When former Spokane Police Chief Frank Straub
was forced out in September, Mayor David Condon announced that he would be spending the remaining three months of his contract working on “criminal justice initiatives” in the City Attorney’s Office.
In those three months, he's produced about five pages of original work, a portion of which he spent critiquing the culture of the department that he chose not to audit
. To be fair, though he was refused access to his department issued computer, which would have allowed him to add more depth to his research, he writes in his memos to the city.
Straub was assigned a literature review for a law enforcement-based diversion program, designed to keep low-level offenders out of jail. He was also asked to produce reports on Spokane's community policing initiatives and how to keep them going as well as a "study and recommendation plan for downtown policing and security, including an outlined and detailed strategy for implementation in Spokane."
Straub has since turned in three reports detailing diversion programs throughout the country, which he did not write, but did review given the occasional bracketing, underlining
and an annotation in the margins. He also penned two memos: one on diversion, the other on community policing. Those two documents make up the “lion’s share” of his assigned work, city spokesman Brian Coddington told the Spokesman-Review.
Totaling 1,859 words, that amounts to $22 a word
, according to the Spokesman’s
Straub was then, and still is, the highest paid person under the city’s employ. He will make $179,484 by the end of this year. Break it down for the final 14 weeks of his contract (his last day on the city’s payroll is Jan. 1, according to the city’s original announcement) and it comes out to $48,314. That’s $8,222 more than the median household income
in the city ($40,092) and $919 less than the median household income for Spokane County ($49,233) for about three months of work.
"I wonder how many years of community policing programs we could have funded with the amount he was paid to produce these documents," says Scott Richter, one of the five ombudsman commissioners. "It just kind of has that look that it was whipped together at the last minute. It's certainly not in depth."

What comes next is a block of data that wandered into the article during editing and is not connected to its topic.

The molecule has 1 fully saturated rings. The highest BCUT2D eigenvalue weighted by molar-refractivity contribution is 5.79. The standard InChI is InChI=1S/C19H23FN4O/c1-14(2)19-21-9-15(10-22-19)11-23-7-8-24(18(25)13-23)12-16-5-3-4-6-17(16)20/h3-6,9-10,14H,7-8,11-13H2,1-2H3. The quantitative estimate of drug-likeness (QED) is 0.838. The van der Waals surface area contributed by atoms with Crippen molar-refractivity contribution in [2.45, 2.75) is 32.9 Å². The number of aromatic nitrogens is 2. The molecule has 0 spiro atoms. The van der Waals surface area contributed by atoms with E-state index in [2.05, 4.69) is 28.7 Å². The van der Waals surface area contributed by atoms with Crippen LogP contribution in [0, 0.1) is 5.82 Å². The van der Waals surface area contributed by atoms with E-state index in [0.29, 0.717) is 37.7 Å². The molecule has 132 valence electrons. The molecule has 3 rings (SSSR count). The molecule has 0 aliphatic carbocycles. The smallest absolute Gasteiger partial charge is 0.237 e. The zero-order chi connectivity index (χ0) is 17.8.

Perhaps most revealing in Straub's memos,
though, are his comments on barriers to moving the department forward. He writes that the "internecine conflict between the old guard and emerging leaders must be resolved if the sea change is to take hold in the department." Referencing members of the command staff, he writes:
“I tried to break the ‘strangle hold
’ these officers had on the department, in the end, in contributed to my termination, as it ended the tenure of previous chiefs. The process of changing the police department’s culture is not easy — it is painful — it demands decisive leadership and definitive action in a ‘hostile environment’ that is defined by an internecine conflict between the old guard and emerging creative leaders who embrace community policing.”
His recent depiction of the police department’s internal culture stands in stark contrast to his testimony
this past February in front of the Use of Force Commission. It was during Straub's and Condon’s final report to commissioners that chairman Earl Martin asked if the chief had a grasp on the department’s formal and informal culture, alliances and systems of influence and motivation — the kind of insight the commission aimed to gather with a proposed culture audit.
Back then, Straub confidently reported that he did in fact
have extensive knowledge of the internal culture of the department, and everything was looking good.
“I firmly believe as the chief … that I can say with all confidence that we have made that sea change, and we are moving forward, and we are a different police department that we were even when the commission was created.”
As for the literature review
on a diversion program? Straub recommends that the city Google it:
"Regarding the literature review, there are several articles regarding Seattle's program that can be readily accessed via a Google search. If the City and/or County decide to move forward with a L.E.A.D.
program, I would recommend that an implementation team be
established, that it review the materials readily available and that it visit Seattle, Santa Fe, and Albany to observe firsthand and learn from the efforts being made in those communities."
And the recommendation and detailed strategy for downtown policing and security
? He's turned in nothing so far.
In his memo on community policing
, Straub stresses the importance of a two pronged
approach. The first must be data-driven and target high frequency
offenders and "hot spots." The second must incorporate nontraditional methods like the Youth Police Initiative, Police Youth Athletic League and the Faith and Community Leaders Alliance.
"When community members believe they have been treated fairly and with respect, they will grant more legitimacy to the police, and be more likely to engage with them in solving the issues that threaten Spokane's neighborhoods," Straub concluded.